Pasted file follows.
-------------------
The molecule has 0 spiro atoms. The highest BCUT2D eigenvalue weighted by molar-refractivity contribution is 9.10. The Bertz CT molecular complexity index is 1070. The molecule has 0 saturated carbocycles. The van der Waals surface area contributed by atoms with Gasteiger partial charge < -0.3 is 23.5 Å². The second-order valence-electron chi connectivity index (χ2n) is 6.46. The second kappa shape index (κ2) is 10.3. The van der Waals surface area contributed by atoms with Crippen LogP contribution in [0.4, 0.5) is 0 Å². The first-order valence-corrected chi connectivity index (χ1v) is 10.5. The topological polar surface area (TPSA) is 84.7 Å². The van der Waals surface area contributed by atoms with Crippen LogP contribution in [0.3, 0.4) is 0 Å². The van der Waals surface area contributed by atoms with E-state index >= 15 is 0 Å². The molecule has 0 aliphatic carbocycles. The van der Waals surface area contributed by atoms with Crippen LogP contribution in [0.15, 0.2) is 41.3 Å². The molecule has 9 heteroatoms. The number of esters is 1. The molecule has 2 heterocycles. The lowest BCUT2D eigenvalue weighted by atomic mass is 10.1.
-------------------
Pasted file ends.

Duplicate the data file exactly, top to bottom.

The molecule has 0 spiro atoms. The highest BCUT2D eigenvalue weighted by molar-refractivity contribution is 9.10. The Bertz CT molecular complexity index is 1070. The molecule has 0 saturated carbocycles. The van der Waals surface area contributed by atoms with Gasteiger partial charge < -0.3 is 23.5 Å². The second-order valence-electron chi connectivity index (χ2n) is 6.46. The second kappa shape index (κ2) is 10.3. The van der Waals surface area contributed by atoms with Crippen LogP contribution in [0.4, 0.5) is 0 Å². The first-order valence-corrected chi connectivity index (χ1v) is 10.5. The topological polar surface area (TPSA) is 84.7 Å². The van der Waals surface area contributed by atoms with Crippen LogP contribution in [0.3, 0.4) is 0 Å². The van der Waals surface area contributed by atoms with E-state index >= 15 is 0 Å². The molecule has 0 aliphatic carbocycles. The van der Waals surface area contributed by atoms with Crippen LogP contribution in [0.15, 0.2) is 41.3 Å². The molecule has 9 heteroatoms. The number of esters is 1. The molecule has 2 heterocycles. The lowest BCUT2D eigenvalue weighted by atomic mass is 10.1.